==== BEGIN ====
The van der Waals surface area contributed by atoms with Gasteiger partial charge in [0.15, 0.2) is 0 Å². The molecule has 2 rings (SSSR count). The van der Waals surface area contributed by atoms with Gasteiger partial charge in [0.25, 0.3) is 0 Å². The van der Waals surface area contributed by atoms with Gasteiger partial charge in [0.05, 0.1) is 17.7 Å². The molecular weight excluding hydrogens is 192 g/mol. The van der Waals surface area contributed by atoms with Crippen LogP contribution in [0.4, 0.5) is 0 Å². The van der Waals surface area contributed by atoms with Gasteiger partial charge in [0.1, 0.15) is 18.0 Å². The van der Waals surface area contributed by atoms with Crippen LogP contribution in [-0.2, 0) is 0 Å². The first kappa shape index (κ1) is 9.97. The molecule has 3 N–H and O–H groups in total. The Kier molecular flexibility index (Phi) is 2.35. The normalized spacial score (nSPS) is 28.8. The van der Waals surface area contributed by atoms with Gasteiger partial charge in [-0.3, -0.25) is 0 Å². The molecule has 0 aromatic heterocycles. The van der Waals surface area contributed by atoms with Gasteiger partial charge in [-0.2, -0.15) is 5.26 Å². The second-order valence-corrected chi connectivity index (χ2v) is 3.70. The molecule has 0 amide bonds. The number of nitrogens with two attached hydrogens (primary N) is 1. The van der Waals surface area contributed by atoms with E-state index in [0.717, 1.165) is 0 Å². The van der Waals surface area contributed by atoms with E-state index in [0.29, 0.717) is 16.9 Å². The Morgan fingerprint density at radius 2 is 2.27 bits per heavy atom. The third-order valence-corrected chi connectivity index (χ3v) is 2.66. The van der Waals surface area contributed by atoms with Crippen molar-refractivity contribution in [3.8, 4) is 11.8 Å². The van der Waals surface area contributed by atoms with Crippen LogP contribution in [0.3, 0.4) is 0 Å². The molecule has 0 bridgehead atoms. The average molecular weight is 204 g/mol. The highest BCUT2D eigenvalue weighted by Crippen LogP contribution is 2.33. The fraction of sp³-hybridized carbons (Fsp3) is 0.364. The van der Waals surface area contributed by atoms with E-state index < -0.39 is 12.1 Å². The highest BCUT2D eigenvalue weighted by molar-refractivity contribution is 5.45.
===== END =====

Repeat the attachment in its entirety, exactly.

The van der Waals surface area contributed by atoms with Gasteiger partial charge in [0.15, 0.2) is 0 Å². The molecule has 2 rings (SSSR count). The van der Waals surface area contributed by atoms with Gasteiger partial charge in [0.25, 0.3) is 0 Å². The van der Waals surface area contributed by atoms with Gasteiger partial charge in [0.05, 0.1) is 17.7 Å². The molecular weight excluding hydrogens is 192 g/mol. The van der Waals surface area contributed by atoms with Crippen LogP contribution in [0.4, 0.5) is 0 Å². The van der Waals surface area contributed by atoms with Gasteiger partial charge in [0.1, 0.15) is 18.0 Å². The van der Waals surface area contributed by atoms with Crippen LogP contribution in [-0.2, 0) is 0 Å². The first kappa shape index (κ1) is 9.97. The molecule has 3 N–H and O–H groups in total. The Kier molecular flexibility index (Phi) is 2.35. The normalized spacial score (nSPS) is 28.8. The van der Waals surface area contributed by atoms with Gasteiger partial charge in [-0.3, -0.25) is 0 Å². The molecule has 0 aromatic heterocycles. The van der Waals surface area contributed by atoms with Gasteiger partial charge in [-0.2, -0.15) is 5.26 Å². The second-order valence-corrected chi connectivity index (χ2v) is 3.70. The molecule has 0 amide bonds. The number of nitrogens with two attached hydrogens (primary N) is 1. The van der Waals surface area contributed by atoms with E-state index in [0.717, 1.165) is 0 Å². The van der Waals surface area contributed by atoms with E-state index in [0.29, 0.717) is 16.9 Å². The Morgan fingerprint density at radius 2 is 2.27 bits per heavy atom. The third-order valence-corrected chi connectivity index (χ3v) is 2.66. The van der Waals surface area contributed by atoms with Crippen molar-refractivity contribution in [3.8, 4) is 11.8 Å². The van der Waals surface area contributed by atoms with Crippen LogP contribution in [0.3, 0.4) is 0 Å². The molecule has 0 bridgehead atoms. The average molecular weight is 204 g/mol. The highest BCUT2D eigenvalue weighted by Crippen LogP contribution is 2.33. The fraction of sp³-hybridized carbons (Fsp3) is 0.364. The van der Waals surface area contributed by atoms with E-state index < -0.39 is 12.1 Å². The highest BCUT2D eigenvalue weighted by molar-refractivity contribution is 5.45.